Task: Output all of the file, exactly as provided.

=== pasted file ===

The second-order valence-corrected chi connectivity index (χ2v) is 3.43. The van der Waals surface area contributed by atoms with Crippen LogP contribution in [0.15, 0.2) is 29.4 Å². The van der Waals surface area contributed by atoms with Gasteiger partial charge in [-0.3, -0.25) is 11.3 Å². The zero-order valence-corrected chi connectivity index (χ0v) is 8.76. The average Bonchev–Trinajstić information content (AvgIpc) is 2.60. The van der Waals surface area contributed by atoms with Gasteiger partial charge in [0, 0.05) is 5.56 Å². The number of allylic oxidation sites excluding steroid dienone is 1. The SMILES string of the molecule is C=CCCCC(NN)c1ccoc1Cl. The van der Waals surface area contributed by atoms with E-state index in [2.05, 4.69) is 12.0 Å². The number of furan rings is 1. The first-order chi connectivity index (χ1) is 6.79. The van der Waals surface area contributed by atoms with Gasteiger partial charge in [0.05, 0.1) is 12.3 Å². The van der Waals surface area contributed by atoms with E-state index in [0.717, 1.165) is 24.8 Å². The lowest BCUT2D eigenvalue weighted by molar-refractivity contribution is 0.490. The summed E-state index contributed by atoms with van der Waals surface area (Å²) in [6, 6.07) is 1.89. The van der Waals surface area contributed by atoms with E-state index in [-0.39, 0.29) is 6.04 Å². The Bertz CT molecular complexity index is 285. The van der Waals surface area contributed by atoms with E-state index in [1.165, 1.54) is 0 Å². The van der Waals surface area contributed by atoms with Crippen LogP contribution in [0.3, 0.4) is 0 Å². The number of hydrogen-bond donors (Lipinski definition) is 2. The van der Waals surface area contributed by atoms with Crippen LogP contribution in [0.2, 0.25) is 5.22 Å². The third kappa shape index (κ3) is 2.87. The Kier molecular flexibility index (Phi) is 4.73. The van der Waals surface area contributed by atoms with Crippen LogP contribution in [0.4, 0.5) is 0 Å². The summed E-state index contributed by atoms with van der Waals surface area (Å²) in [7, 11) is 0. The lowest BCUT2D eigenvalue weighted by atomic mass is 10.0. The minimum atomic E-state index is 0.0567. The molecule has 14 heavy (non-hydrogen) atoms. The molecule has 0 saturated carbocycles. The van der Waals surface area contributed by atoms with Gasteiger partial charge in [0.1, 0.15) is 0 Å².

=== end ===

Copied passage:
The second-order valence-corrected chi connectivity index (χ2v) is 3.43. The van der Waals surface area contributed by atoms with Crippen LogP contribution in [0.15, 0.2) is 29.4 Å². The van der Waals surface area contributed by atoms with Gasteiger partial charge in [-0.3, -0.25) is 11.3 Å². The zero-order valence-corrected chi connectivity index (χ0v) is 8.76. The average Bonchev–Trinajstić information content (AvgIpc) is 2.60. The van der Waals surface area contributed by atoms with Gasteiger partial charge in [0, 0.05) is 5.56 Å². The number of allylic oxidation sites excluding steroid dienone is 1. The SMILES string of the molecule is C=CCCCC(NN)c1ccoc1Cl. The van der Waals surface area contributed by atoms with E-state index in [2.05, 4.69) is 12.0 Å². The number of furan rings is 1. The first-order chi connectivity index (χ1) is 6.79. The van der Waals surface area contributed by atoms with Gasteiger partial charge in [0.05, 0.1) is 12.3 Å². The van der Waals surface area contributed by atoms with E-state index in [0.717, 1.165) is 24.8 Å². The lowest BCUT2D eigenvalue weighted by molar-refractivity contribution is 0.490. The summed E-state index contributed by atoms with van der Waals surface area (Å²) in [6, 6.07) is 1.89. The van der Waals surface area contributed by atoms with E-state index in [-0.39, 0.29) is 6.04 Å². The Bertz CT molecular complexity index is 285. The van der Waals surface area contributed by atoms with E-state index in [1.165, 1.54) is 0 Å². The van der Waals surface area contributed by atoms with Crippen LogP contribution in [0.3, 0.4) is 0 Å². The number of hydrogen-bond donors (Lipinski definition) is 2. The van der Waals surface area contributed by atoms with Crippen LogP contribution in [0.2, 0.25) is 5.22 Å². The third kappa shape index (κ3) is 2.87. The Kier molecular flexibility index (Phi) is 4.73. The van der Waals surface area contributed by atoms with Crippen LogP contribution in [0.4, 0.5) is 0 Å². The summed E-state index contributed by atoms with van der Waals surface area (Å²) in [7, 11) is 0. The lowest BCUT2D eigenvalue weighted by atomic mass is 10.0. The minimum atomic E-state index is 0.0567. The molecule has 14 heavy (non-hydrogen) atoms. The molecule has 0 saturated carbocycles. The van der Waals surface area contributed by atoms with Gasteiger partial charge in [0.1, 0.15) is 0 Å².